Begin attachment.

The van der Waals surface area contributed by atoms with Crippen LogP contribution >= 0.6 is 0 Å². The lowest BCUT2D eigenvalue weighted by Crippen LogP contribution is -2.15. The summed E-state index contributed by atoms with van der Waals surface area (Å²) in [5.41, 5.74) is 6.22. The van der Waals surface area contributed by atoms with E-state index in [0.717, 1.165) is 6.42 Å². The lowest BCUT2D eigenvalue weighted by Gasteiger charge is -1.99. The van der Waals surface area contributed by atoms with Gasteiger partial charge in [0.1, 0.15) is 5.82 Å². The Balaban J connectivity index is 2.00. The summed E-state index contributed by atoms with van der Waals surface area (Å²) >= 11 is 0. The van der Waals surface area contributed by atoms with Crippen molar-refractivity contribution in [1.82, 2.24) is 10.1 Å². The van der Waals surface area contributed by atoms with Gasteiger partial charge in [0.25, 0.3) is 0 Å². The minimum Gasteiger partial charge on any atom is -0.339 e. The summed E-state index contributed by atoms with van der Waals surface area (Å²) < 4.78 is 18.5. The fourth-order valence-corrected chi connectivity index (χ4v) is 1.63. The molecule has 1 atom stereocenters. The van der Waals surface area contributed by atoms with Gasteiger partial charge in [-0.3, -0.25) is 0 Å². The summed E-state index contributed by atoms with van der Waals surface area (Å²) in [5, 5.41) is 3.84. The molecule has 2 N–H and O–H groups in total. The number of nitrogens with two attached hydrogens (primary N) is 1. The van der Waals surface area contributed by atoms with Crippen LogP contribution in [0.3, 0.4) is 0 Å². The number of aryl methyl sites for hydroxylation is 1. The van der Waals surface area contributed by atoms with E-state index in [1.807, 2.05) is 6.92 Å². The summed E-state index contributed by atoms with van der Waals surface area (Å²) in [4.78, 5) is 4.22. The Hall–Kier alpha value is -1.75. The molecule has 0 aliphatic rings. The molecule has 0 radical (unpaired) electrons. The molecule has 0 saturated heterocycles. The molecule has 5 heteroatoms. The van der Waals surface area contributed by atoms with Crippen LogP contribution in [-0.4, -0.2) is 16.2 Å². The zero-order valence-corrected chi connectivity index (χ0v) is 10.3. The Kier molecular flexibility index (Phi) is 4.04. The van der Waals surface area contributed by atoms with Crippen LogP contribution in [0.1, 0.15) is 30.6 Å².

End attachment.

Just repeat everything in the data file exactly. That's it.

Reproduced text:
The van der Waals surface area contributed by atoms with Crippen LogP contribution >= 0.6 is 0 Å². The lowest BCUT2D eigenvalue weighted by Crippen LogP contribution is -2.15. The summed E-state index contributed by atoms with van der Waals surface area (Å²) in [5.41, 5.74) is 6.22. The van der Waals surface area contributed by atoms with E-state index in [0.717, 1.165) is 6.42 Å². The lowest BCUT2D eigenvalue weighted by Gasteiger charge is -1.99. The van der Waals surface area contributed by atoms with Gasteiger partial charge in [0.1, 0.15) is 5.82 Å². The Balaban J connectivity index is 2.00. The summed E-state index contributed by atoms with van der Waals surface area (Å²) >= 11 is 0. The van der Waals surface area contributed by atoms with Crippen molar-refractivity contribution in [1.82, 2.24) is 10.1 Å². The van der Waals surface area contributed by atoms with Gasteiger partial charge in [0.25, 0.3) is 0 Å². The minimum Gasteiger partial charge on any atom is -0.339 e. The summed E-state index contributed by atoms with van der Waals surface area (Å²) < 4.78 is 18.5. The fourth-order valence-corrected chi connectivity index (χ4v) is 1.63. The molecule has 1 atom stereocenters. The van der Waals surface area contributed by atoms with Gasteiger partial charge in [-0.3, -0.25) is 0 Å². The summed E-state index contributed by atoms with van der Waals surface area (Å²) in [5, 5.41) is 3.84. The molecule has 2 N–H and O–H groups in total. The number of nitrogens with two attached hydrogens (primary N) is 1. The van der Waals surface area contributed by atoms with Crippen LogP contribution in [0.3, 0.4) is 0 Å². The number of aryl methyl sites for hydroxylation is 1. The van der Waals surface area contributed by atoms with E-state index in [1.807, 2.05) is 6.92 Å². The summed E-state index contributed by atoms with van der Waals surface area (Å²) in [4.78, 5) is 4.22. The Hall–Kier alpha value is -1.75. The molecule has 0 aliphatic rings. The molecule has 0 radical (unpaired) electrons. The molecule has 0 saturated heterocycles. The molecule has 5 heteroatoms. The van der Waals surface area contributed by atoms with Crippen LogP contribution in [-0.4, -0.2) is 16.2 Å². The zero-order valence-corrected chi connectivity index (χ0v) is 10.3. The Kier molecular flexibility index (Phi) is 4.04. The van der Waals surface area contributed by atoms with Crippen LogP contribution in [0.1, 0.15) is 30.6 Å².